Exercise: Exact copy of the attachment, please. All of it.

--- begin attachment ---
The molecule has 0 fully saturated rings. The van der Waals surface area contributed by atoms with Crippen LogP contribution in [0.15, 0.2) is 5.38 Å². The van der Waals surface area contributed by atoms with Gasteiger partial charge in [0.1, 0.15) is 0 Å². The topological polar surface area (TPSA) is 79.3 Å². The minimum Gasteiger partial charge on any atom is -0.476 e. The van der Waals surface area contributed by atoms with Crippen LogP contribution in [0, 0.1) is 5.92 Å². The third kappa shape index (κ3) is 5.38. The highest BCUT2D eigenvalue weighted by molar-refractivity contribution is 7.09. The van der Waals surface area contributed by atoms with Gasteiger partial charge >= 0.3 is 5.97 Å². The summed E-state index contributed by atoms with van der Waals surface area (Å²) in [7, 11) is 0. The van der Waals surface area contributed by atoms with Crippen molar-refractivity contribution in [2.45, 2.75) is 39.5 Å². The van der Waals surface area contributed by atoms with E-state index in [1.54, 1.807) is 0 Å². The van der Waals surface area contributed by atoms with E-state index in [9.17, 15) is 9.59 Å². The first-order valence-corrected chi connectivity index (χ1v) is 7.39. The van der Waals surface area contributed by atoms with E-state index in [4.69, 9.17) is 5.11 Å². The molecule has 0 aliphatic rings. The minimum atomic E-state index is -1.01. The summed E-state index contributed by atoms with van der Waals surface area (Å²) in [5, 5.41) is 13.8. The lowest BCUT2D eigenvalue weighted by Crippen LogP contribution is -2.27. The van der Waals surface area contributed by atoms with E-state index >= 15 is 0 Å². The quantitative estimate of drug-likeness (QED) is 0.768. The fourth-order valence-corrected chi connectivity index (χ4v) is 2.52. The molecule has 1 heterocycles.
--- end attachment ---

The molecule has 0 fully saturated rings. The van der Waals surface area contributed by atoms with Crippen LogP contribution in [0.15, 0.2) is 5.38 Å². The van der Waals surface area contributed by atoms with Gasteiger partial charge in [0.1, 0.15) is 0 Å². The topological polar surface area (TPSA) is 79.3 Å². The minimum Gasteiger partial charge on any atom is -0.476 e. The van der Waals surface area contributed by atoms with Crippen LogP contribution in [0, 0.1) is 5.92 Å². The third kappa shape index (κ3) is 5.38. The highest BCUT2D eigenvalue weighted by molar-refractivity contribution is 7.09. The van der Waals surface area contributed by atoms with Gasteiger partial charge >= 0.3 is 5.97 Å². The summed E-state index contributed by atoms with van der Waals surface area (Å²) in [7, 11) is 0. The van der Waals surface area contributed by atoms with Crippen molar-refractivity contribution in [2.45, 2.75) is 39.5 Å². The van der Waals surface area contributed by atoms with E-state index in [1.54, 1.807) is 0 Å². The van der Waals surface area contributed by atoms with E-state index in [9.17, 15) is 9.59 Å². The first-order valence-corrected chi connectivity index (χ1v) is 7.39. The van der Waals surface area contributed by atoms with E-state index in [4.69, 9.17) is 5.11 Å². The molecule has 0 aliphatic rings. The minimum atomic E-state index is -1.01. The summed E-state index contributed by atoms with van der Waals surface area (Å²) in [5, 5.41) is 13.8. The lowest BCUT2D eigenvalue weighted by Crippen LogP contribution is -2.27. The van der Waals surface area contributed by atoms with E-state index >= 15 is 0 Å². The quantitative estimate of drug-likeness (QED) is 0.768. The fourth-order valence-corrected chi connectivity index (χ4v) is 2.52. The molecule has 1 heterocycles.